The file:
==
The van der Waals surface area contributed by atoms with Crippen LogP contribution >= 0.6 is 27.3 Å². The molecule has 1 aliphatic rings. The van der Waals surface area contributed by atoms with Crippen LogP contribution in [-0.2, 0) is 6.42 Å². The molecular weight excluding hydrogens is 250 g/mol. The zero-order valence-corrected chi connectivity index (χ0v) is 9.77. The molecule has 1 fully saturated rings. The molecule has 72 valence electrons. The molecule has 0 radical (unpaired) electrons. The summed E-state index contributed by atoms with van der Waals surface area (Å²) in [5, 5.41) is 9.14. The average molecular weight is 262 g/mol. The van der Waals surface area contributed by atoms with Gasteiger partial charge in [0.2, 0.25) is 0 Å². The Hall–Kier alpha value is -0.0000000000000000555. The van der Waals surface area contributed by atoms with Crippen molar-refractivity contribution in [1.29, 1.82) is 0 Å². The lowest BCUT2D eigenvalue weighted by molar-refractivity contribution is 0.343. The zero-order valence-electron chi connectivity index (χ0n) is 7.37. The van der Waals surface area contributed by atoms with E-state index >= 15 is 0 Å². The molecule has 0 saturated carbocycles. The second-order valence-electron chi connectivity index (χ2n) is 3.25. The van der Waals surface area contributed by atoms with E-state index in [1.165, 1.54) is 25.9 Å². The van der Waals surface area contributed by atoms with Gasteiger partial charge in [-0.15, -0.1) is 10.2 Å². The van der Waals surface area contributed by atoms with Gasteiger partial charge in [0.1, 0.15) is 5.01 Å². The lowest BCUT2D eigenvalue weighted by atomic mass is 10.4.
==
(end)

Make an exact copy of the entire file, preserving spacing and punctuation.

The van der Waals surface area contributed by atoms with Crippen LogP contribution >= 0.6 is 27.3 Å². The molecule has 1 aliphatic rings. The van der Waals surface area contributed by atoms with Crippen LogP contribution in [-0.2, 0) is 6.42 Å². The molecular weight excluding hydrogens is 250 g/mol. The zero-order valence-corrected chi connectivity index (χ0v) is 9.77. The molecule has 1 fully saturated rings. The molecule has 72 valence electrons. The molecule has 0 radical (unpaired) electrons. The summed E-state index contributed by atoms with van der Waals surface area (Å²) in [5, 5.41) is 9.14. The average molecular weight is 262 g/mol. The van der Waals surface area contributed by atoms with Gasteiger partial charge in [0.2, 0.25) is 0 Å². The Hall–Kier alpha value is -0.0000000000000000555. The van der Waals surface area contributed by atoms with Crippen molar-refractivity contribution in [1.29, 1.82) is 0 Å². The lowest BCUT2D eigenvalue weighted by molar-refractivity contribution is 0.343. The zero-order valence-electron chi connectivity index (χ0n) is 7.37. The van der Waals surface area contributed by atoms with E-state index >= 15 is 0 Å². The molecule has 0 saturated carbocycles. The second-order valence-electron chi connectivity index (χ2n) is 3.25. The van der Waals surface area contributed by atoms with E-state index in [1.165, 1.54) is 25.9 Å². The van der Waals surface area contributed by atoms with Gasteiger partial charge in [-0.15, -0.1) is 10.2 Å². The van der Waals surface area contributed by atoms with Gasteiger partial charge in [0.1, 0.15) is 5.01 Å². The lowest BCUT2D eigenvalue weighted by atomic mass is 10.4.